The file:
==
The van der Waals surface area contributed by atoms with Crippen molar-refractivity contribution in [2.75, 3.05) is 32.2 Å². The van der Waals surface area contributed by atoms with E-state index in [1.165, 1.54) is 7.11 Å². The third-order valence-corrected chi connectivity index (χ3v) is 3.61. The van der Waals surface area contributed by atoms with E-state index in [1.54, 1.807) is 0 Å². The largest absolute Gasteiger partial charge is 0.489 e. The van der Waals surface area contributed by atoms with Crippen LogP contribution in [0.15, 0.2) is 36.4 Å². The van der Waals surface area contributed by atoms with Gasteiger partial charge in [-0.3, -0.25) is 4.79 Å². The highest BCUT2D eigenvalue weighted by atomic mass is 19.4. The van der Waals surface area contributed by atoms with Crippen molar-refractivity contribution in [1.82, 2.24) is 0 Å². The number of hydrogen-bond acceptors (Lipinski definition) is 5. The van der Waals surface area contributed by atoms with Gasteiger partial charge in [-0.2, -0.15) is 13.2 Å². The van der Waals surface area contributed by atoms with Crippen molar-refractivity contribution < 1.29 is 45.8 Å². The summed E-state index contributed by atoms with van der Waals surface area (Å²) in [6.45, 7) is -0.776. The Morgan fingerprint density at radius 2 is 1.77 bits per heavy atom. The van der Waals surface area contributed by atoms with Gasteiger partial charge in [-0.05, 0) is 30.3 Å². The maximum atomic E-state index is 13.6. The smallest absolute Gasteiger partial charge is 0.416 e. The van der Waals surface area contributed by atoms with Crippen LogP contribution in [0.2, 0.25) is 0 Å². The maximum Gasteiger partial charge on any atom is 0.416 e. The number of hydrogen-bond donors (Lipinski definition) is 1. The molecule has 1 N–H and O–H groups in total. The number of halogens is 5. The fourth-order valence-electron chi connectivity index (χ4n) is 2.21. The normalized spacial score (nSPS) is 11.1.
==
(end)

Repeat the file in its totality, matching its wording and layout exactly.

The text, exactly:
The van der Waals surface area contributed by atoms with Crippen molar-refractivity contribution in [2.75, 3.05) is 32.2 Å². The van der Waals surface area contributed by atoms with E-state index in [1.165, 1.54) is 7.11 Å². The third-order valence-corrected chi connectivity index (χ3v) is 3.61. The van der Waals surface area contributed by atoms with E-state index in [1.54, 1.807) is 0 Å². The largest absolute Gasteiger partial charge is 0.489 e. The van der Waals surface area contributed by atoms with Crippen LogP contribution in [0.15, 0.2) is 36.4 Å². The van der Waals surface area contributed by atoms with Gasteiger partial charge in [-0.3, -0.25) is 4.79 Å². The highest BCUT2D eigenvalue weighted by atomic mass is 19.4. The van der Waals surface area contributed by atoms with Crippen molar-refractivity contribution in [1.82, 2.24) is 0 Å². The number of hydrogen-bond acceptors (Lipinski definition) is 5. The van der Waals surface area contributed by atoms with Gasteiger partial charge in [-0.2, -0.15) is 13.2 Å². The van der Waals surface area contributed by atoms with Crippen molar-refractivity contribution < 1.29 is 45.8 Å². The summed E-state index contributed by atoms with van der Waals surface area (Å²) in [6.45, 7) is -0.776. The Morgan fingerprint density at radius 2 is 1.77 bits per heavy atom. The van der Waals surface area contributed by atoms with Gasteiger partial charge in [-0.05, 0) is 30.3 Å². The maximum atomic E-state index is 13.6. The smallest absolute Gasteiger partial charge is 0.416 e. The van der Waals surface area contributed by atoms with Crippen LogP contribution in [0.2, 0.25) is 0 Å². The maximum Gasteiger partial charge on any atom is 0.416 e. The number of hydrogen-bond donors (Lipinski definition) is 1. The molecule has 1 N–H and O–H groups in total. The number of halogens is 5. The fourth-order valence-electron chi connectivity index (χ4n) is 2.21. The normalized spacial score (nSPS) is 11.1.